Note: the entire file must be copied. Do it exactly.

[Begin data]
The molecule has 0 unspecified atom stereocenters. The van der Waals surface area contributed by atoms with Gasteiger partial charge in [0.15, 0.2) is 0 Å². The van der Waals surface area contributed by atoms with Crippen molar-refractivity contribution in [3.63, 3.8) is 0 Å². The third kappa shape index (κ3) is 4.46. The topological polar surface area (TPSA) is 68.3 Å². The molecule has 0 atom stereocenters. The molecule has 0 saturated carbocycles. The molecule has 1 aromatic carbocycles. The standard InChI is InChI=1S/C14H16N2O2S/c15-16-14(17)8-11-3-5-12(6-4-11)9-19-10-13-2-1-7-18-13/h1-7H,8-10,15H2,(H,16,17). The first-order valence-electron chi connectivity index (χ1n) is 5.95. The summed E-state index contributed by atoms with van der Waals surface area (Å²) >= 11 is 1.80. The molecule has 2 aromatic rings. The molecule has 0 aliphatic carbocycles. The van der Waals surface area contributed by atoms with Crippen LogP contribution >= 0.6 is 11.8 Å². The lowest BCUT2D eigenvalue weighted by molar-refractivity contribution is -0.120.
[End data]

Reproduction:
The molecule has 0 unspecified atom stereocenters. The van der Waals surface area contributed by atoms with Gasteiger partial charge in [0.15, 0.2) is 0 Å². The van der Waals surface area contributed by atoms with Crippen molar-refractivity contribution in [3.63, 3.8) is 0 Å². The third kappa shape index (κ3) is 4.46. The topological polar surface area (TPSA) is 68.3 Å². The molecule has 0 atom stereocenters. The molecule has 0 saturated carbocycles. The molecule has 1 aromatic carbocycles. The standard InChI is InChI=1S/C14H16N2O2S/c15-16-14(17)8-11-3-5-12(6-4-11)9-19-10-13-2-1-7-18-13/h1-7H,8-10,15H2,(H,16,17). The first-order valence-electron chi connectivity index (χ1n) is 5.95. The summed E-state index contributed by atoms with van der Waals surface area (Å²) >= 11 is 1.80. The molecule has 2 aromatic rings. The molecule has 0 aliphatic carbocycles. The van der Waals surface area contributed by atoms with Crippen LogP contribution >= 0.6 is 11.8 Å². The lowest BCUT2D eigenvalue weighted by molar-refractivity contribution is -0.120.